Digitally engaging and empowering employees for energy demand reduction. A new approach for the next generation?

Bull, R. ORCID: 0000-0002-4372-3589, Lemon, M., Fleming, P., Stuart, G. and Everitt, D., 2014. Digitally engaging and empowering employees for energy demand reduction. A new approach for the next generation? In: 2014 ACEEE Summer Study on Energy Efficieny in Buildings Conference Proceedings, Asilomar Conference Center, Pacific Grove, California, United States, 17-24 August 2014. Washington, D.C.: American Council for an Energy-Efficient Economy, pp. 57-69.

[img]
Preview
Text
13663_Bull.pdf - Post-print

Download (368kB) | Preview

Abstract

Opinion is divided over whether technical solutions or behavioural change strategies offer the best energy savings potential in buildings. Behaviour change initiatives could have impact given current estimates that 30% of energy in buildings is wasted. However, technical solutions epitomised by ‘smart’ cities and buildings, exhort the role of information and communications technology (IT) and the digital economy as offering significant potential for carbon reduction. Yet both technical and behavioural approaches share the same contested assumption: users are a hurdle to overcome rather than a resource to be utilized. This paper presents an alternative approach, informed by social media and public participation experts, reframing the relationships between energy management personnel and those using the energy. This paper presents new findings from a UK research project funded by the Engineering and Physical Research Council. Working with a local authority energy team and a user-group of building users (from energy managers to ‘ordinary’ users), Gooddeeds developed and tested digital technologies social media/smartphone tools to engage with, and empower, employees in the reduction of their building’s environmental impact. Findings from the first set of focus groups with the user group offer insight into the potential for a more collaborative approach to benefit building users through raising awareness of best practice with regards building energy management. In particular, collaborative approaches have the potential to empower building users with the tools and contacts to resolve issues more quickly. Yet there can be no ‘one-size’ fits all approach to non-domestic buildings with this research highlighting clear variations of engagement and interest in this approach dependent on building type.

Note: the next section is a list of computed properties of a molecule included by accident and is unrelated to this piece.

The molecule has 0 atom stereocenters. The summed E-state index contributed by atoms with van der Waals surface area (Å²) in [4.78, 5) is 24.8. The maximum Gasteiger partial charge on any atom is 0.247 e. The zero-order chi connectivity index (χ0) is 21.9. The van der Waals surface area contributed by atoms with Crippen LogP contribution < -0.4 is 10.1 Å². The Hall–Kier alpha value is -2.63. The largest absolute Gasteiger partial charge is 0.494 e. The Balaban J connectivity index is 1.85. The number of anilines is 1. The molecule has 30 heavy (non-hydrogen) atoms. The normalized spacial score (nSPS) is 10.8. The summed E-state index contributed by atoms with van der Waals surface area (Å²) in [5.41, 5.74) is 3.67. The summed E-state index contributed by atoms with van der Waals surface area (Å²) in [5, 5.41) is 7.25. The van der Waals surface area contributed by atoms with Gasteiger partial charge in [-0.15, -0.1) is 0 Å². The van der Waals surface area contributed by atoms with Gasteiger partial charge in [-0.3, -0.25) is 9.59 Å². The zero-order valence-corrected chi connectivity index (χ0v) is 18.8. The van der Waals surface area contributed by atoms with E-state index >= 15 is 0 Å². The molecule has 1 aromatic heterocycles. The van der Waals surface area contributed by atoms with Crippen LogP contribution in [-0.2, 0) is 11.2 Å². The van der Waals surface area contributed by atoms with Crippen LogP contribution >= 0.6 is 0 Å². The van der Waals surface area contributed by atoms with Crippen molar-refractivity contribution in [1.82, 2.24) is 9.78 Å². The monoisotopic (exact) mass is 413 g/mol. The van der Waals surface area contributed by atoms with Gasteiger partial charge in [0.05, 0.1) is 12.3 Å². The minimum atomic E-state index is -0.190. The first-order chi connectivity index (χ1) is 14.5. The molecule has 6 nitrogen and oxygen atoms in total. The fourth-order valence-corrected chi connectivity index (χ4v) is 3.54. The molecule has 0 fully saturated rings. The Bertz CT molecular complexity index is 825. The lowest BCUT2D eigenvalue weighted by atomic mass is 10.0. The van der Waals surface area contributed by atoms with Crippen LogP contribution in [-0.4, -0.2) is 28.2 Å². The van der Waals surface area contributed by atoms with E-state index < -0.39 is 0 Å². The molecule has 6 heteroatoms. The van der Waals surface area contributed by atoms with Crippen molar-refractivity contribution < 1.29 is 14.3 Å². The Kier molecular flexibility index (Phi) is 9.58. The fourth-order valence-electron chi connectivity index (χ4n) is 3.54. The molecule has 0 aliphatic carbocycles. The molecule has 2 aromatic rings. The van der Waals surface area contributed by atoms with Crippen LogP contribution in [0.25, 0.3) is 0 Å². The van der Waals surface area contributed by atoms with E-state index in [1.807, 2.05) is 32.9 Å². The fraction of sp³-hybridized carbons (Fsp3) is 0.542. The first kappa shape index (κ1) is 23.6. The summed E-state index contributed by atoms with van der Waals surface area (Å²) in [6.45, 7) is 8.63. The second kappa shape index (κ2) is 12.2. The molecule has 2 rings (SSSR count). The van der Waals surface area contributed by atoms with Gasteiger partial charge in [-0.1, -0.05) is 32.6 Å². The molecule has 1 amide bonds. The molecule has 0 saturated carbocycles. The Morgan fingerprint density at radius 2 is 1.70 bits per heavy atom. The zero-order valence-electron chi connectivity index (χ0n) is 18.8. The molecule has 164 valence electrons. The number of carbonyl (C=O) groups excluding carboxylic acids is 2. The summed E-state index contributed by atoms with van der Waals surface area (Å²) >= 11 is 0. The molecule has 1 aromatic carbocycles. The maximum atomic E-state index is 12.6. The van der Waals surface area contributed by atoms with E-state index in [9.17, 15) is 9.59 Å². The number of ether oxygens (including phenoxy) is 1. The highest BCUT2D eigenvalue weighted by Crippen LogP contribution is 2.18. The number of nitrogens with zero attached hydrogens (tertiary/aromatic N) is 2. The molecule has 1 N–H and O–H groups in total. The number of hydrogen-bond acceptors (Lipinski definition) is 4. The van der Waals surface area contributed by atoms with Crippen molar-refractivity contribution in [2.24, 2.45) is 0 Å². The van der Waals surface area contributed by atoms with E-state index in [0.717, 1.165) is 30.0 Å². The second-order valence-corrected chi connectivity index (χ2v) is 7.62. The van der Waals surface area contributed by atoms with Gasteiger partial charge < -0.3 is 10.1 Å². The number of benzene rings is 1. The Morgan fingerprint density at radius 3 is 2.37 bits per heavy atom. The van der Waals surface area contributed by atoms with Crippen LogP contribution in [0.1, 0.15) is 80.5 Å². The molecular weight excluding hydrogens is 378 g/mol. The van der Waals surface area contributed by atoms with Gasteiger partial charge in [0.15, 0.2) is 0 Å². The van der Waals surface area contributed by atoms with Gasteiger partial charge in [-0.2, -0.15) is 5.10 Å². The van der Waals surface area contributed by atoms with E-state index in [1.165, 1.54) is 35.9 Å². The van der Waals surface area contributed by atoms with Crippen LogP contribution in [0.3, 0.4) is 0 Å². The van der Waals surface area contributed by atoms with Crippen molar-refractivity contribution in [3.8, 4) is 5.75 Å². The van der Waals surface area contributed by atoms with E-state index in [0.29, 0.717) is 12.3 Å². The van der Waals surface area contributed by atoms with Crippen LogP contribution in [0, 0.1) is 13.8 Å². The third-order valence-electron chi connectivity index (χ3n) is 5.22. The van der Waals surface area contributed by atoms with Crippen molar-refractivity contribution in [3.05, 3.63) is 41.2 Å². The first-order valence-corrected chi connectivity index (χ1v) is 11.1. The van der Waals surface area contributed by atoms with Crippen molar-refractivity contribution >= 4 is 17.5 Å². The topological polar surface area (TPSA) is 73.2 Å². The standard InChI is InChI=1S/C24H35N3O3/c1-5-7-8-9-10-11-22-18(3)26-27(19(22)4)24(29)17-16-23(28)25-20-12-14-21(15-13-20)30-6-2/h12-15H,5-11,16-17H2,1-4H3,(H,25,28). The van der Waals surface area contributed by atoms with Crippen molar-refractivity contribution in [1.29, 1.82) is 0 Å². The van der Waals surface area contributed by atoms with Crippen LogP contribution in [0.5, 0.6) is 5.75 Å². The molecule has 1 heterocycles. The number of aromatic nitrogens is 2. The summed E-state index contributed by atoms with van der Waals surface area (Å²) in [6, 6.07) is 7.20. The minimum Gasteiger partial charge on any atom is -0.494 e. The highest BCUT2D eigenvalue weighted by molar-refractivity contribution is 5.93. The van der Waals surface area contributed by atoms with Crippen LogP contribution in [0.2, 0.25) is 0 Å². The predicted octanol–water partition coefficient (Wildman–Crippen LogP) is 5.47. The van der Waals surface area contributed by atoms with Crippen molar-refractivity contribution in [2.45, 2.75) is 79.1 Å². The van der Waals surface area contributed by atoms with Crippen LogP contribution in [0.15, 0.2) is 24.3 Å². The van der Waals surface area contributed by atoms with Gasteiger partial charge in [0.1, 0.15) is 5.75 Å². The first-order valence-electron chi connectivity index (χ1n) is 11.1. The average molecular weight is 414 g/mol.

Item Type: Chapter in book
Creators: Bull, R., Lemon, M., Fleming, P., Stuart, G. and Everitt, D.
Publisher: American Council for an Energy-Efficient Economy
Place of Publication: Washington, D.C.
Date: 2014
Divisions: Schools > School of Architecture, Design and the Built Environment
Depositing User: Jonathan Gallacher
Date Added: 02 Apr 2019 10:35
Last Modified: 02 Apr 2019 10:38
URI: http://irep.ntu.ac.uk/id/eprint/36170

Actions (login required)

Edit View Edit View

Views

Views per month over past year

Downloads

Downloads per month over past year